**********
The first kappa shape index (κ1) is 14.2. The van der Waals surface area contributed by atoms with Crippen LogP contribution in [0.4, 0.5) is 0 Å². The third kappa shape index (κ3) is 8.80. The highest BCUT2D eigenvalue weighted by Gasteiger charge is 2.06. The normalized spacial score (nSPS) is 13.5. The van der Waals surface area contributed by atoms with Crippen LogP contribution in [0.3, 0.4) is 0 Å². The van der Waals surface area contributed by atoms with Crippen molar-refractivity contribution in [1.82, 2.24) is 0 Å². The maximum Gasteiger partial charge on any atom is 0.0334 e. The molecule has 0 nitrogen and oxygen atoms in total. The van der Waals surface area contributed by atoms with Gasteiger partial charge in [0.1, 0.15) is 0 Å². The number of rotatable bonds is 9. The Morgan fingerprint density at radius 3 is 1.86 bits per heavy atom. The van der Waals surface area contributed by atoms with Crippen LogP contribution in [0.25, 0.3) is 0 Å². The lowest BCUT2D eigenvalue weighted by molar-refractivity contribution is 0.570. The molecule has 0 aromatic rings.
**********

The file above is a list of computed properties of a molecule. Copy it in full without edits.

The first kappa shape index (κ1) is 14.2. The van der Waals surface area contributed by atoms with Crippen LogP contribution in [0.4, 0.5) is 0 Å². The third kappa shape index (κ3) is 8.80. The highest BCUT2D eigenvalue weighted by Gasteiger charge is 2.06. The normalized spacial score (nSPS) is 13.5. The van der Waals surface area contributed by atoms with Crippen LogP contribution in [0.3, 0.4) is 0 Å². The van der Waals surface area contributed by atoms with Crippen molar-refractivity contribution in [1.82, 2.24) is 0 Å². The maximum Gasteiger partial charge on any atom is 0.0334 e. The molecule has 0 nitrogen and oxygen atoms in total. The van der Waals surface area contributed by atoms with Gasteiger partial charge in [0.1, 0.15) is 0 Å². The number of rotatable bonds is 9. The Morgan fingerprint density at radius 3 is 1.86 bits per heavy atom. The van der Waals surface area contributed by atoms with Crippen LogP contribution in [0.25, 0.3) is 0 Å². The lowest BCUT2D eigenvalue weighted by molar-refractivity contribution is 0.570. The molecule has 0 aromatic rings.